2. Tortellini in Brodo: Pour the stock into a large pot and bring to a simmer over medium-high heat. Reduce the heat so the broth simmers gently, add the tortellini, and cook until they float to the surface, about 2 minutes. While the tortellini are cooking, put 1 tablespoon of butter in the bottom of each of 4-6 wide shallow bowls. Ladle the tortellini and broth in the bowls: the hot broth will melt the butter. Grate some cheese over each serving and serve immediately.

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2 Reviews

Redstucco December 17, 2021
I am leaving an update to my earlier review. I've made this recipe several times since my original review and the flavors are exquisite. For me, it makes more filling than I need so I'm going to experiment with making less. And I frequently use prepared stock. But otherwise, I highly recommend this recipe.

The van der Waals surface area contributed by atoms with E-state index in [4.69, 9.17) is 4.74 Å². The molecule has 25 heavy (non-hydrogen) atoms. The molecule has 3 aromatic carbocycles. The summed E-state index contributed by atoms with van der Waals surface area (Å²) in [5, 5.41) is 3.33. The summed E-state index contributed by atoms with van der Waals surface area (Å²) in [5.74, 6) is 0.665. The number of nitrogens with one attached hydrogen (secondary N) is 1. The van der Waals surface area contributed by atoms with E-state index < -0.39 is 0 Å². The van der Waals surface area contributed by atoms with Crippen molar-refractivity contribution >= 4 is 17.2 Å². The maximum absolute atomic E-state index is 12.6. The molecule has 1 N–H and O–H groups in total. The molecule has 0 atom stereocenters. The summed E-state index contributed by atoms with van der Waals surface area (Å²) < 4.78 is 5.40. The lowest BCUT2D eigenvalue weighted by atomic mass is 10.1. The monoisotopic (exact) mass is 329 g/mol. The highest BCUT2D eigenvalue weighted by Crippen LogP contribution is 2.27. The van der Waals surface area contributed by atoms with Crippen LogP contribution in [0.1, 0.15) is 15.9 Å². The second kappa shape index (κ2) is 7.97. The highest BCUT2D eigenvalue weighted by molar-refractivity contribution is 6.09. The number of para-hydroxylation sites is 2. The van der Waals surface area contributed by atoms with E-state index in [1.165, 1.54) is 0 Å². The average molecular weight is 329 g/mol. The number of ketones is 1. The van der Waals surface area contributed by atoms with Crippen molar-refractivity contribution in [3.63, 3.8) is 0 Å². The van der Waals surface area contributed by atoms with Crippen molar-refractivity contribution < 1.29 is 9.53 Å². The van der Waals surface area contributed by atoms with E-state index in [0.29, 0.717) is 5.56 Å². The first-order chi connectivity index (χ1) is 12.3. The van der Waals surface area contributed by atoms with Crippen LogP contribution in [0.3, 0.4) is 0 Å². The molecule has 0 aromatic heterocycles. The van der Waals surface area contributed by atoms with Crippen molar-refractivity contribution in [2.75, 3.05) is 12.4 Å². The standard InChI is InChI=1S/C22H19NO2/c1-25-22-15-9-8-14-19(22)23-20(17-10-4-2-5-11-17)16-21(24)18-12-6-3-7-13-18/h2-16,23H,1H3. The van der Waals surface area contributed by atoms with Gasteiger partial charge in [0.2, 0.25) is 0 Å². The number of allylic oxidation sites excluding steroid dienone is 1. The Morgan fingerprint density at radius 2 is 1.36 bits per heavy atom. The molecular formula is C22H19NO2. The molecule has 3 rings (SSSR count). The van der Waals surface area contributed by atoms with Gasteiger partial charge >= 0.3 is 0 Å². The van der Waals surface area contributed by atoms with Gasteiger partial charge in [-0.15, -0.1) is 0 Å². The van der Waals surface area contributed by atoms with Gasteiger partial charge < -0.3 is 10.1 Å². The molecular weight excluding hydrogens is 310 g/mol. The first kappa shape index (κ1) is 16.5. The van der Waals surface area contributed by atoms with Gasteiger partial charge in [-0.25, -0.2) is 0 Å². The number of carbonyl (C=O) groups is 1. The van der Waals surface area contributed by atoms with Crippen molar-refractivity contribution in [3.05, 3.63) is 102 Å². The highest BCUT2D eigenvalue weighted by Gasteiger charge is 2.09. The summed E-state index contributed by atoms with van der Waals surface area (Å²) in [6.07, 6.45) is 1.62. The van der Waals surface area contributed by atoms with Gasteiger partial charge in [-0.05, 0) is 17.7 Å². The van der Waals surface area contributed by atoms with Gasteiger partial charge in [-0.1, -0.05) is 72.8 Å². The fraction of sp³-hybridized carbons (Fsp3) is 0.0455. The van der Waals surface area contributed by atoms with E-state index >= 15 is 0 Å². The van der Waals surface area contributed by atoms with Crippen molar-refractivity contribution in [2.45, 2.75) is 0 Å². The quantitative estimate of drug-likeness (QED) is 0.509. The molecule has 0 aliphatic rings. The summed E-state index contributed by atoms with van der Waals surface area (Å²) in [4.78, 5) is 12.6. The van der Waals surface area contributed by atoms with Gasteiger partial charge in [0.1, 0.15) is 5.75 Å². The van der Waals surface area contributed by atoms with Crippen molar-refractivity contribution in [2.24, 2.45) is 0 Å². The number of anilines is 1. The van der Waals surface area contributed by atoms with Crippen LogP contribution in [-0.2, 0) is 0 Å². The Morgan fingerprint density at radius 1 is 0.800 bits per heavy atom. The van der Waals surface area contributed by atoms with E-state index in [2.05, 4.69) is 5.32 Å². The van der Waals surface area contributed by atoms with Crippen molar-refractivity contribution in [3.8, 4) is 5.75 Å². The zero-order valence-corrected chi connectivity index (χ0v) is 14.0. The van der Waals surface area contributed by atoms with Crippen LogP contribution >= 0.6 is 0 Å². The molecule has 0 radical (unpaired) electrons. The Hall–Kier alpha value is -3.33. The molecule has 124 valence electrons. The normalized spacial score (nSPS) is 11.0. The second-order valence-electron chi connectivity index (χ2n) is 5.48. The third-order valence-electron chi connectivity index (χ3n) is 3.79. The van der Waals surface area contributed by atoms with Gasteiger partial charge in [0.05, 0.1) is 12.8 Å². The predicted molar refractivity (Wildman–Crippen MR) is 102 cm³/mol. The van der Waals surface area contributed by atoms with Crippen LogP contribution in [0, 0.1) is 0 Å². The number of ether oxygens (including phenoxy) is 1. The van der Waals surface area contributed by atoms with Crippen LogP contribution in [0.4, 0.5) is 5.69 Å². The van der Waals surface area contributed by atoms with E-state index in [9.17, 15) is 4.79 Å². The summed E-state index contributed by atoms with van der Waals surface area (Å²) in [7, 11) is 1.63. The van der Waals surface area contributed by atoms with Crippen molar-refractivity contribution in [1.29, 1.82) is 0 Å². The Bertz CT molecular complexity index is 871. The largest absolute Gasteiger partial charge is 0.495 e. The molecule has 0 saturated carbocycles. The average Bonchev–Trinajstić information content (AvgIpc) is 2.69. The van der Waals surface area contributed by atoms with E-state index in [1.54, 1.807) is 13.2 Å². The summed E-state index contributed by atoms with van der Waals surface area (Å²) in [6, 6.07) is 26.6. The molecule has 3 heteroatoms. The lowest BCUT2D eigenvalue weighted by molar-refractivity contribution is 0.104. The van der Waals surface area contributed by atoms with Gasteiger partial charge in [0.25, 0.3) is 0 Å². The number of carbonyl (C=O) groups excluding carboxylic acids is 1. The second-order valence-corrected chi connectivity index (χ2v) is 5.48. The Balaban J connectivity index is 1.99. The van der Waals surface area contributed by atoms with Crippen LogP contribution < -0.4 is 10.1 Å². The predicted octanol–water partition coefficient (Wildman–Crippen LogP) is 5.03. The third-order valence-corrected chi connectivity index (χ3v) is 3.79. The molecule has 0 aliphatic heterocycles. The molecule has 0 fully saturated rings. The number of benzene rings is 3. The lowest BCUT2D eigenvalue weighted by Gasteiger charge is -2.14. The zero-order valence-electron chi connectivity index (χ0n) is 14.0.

Redstucco March 16, 2021
I made these tortellini yesterday, wishing to serve an old world flavor to an old world friend coming for lunch who had not been out for a meal for a year, due to the pandemic. (I actually made the filling the day before, believing the adage, "if you like yesterday's soup, come back tomorrow.") These were the tiniest tortellini I'd ever made, but I got used to it in a couple of minutes and they were STUPENDOUS. Even though there is only a tiny amount of filling, each one is filled with flavor. I regret not making the broth, but I already had a wonderful homemade broth and served the dish with a few tiny mushrooms and peas floating in the broth. I highly recommend this recipe. Thanks so much!